Welcome!

Hello and welcome! It’s finally time for me to talk about Yakuza 0. I’ve been waiting to write something about this title but my “review” backlog has kept me from doing so as of yet. Thankfully I now have enough free time to get around to doing it, so without further ado let’s get started!


Welcome to the Yakuza

Yakuza 0 is the perfect starting point to the Yakuza series. The story is actually a prequel of the very first game and takes us all the way back to Japan 1988, where we meet two unlikely heroes, Kazuma Kiryu and Goro Majima. Both characters are rather new to the Yakuza and are almost instantly caught up in the clash of rival clans. Kiryu is framed for a murder and must be punished by the clan, but not before he sets out to try and clear his name. Meanwhile, Majima has made his own little prison in Soutenbori by disobeying his clan’s orders and now must preform a contracted kill for freedom. Eventually both stories lead to a fantastic ending where various Yakuza clans clash for control of the coveted empty lot.

Despite the serious themes of murder, betrayal, and the underground life of the Yakuza, the game is actually a very silly experience. So many wacky things happen during the story and they usually revolve around the various side missions that the player can accept. One moment a beloved ally is killed by a car bombing, then just a few moments later you’re helping the so called “Mr. Libido” with his certain… issues. Many points throughout my playthrough I wondered to myself “What even is this game?” You go from sub story to sub story encountering all kinds of characters. Kiryu gets caught up teaching a dominatrix how to dominate, Majima ends up playing a claw machine to win toys for a sad young girl, and you can go bowling to win a Turkey (which is actually a chicken because why not)…. What is this? That’s the charm to the Yakuza series however, it’s silly nature is what makes it such a unique game and helps keep a nice balance between fun and serious tones, from fighting thugs to racing miniature cars. All I can describe it as is “Purely Japanese”.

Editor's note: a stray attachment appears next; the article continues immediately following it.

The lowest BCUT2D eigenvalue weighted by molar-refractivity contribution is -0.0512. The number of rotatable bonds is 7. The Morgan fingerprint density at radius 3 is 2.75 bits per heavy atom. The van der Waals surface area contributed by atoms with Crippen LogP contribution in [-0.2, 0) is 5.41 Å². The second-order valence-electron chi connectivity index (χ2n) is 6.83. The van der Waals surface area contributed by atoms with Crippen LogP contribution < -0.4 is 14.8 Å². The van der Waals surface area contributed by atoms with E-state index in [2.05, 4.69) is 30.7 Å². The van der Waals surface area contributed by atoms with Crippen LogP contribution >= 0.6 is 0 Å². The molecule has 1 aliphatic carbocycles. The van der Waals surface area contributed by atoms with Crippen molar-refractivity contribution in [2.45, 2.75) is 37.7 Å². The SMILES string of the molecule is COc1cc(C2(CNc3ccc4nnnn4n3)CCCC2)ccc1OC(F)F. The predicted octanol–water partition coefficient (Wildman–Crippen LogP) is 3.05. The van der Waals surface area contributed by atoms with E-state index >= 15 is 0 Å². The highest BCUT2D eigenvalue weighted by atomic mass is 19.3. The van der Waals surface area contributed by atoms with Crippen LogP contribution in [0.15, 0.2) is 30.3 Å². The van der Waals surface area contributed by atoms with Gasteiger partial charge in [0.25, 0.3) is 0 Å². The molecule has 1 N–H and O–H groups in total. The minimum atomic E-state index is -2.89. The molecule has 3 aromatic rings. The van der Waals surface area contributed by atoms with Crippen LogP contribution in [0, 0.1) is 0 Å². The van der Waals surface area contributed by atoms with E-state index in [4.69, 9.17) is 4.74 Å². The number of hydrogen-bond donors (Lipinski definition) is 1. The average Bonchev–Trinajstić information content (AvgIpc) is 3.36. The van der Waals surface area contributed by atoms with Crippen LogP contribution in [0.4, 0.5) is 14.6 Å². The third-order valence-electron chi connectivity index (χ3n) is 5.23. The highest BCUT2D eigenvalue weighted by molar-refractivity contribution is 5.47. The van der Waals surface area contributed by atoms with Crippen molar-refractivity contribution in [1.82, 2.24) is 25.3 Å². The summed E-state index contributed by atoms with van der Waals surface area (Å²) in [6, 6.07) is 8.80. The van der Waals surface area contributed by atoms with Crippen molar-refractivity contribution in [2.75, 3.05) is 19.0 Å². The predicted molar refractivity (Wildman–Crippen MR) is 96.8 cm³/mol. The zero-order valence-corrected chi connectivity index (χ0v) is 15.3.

Action at it’s Finest

At it’s core, Yakuza 0 is a beat-em-up type action-adventure game. Players can choose between 8 different fighting stances that are unlocked throughout the game. Each character possesses 3 different styles with a secret 4th unlocked through end game activities. Each stance basically works the same with a light, heavy, and grapple attack. There are a few variations depending on the style selected with some being fast and weak while others are slow but pack a punch. You may opt for Majima’s dance style with it’s quick combos or maybe switch to Kiryu’s beast style with it’s devastating grapples. The use of different fighter stances did a great job at changing up the game, giving players of all styles something to choose from.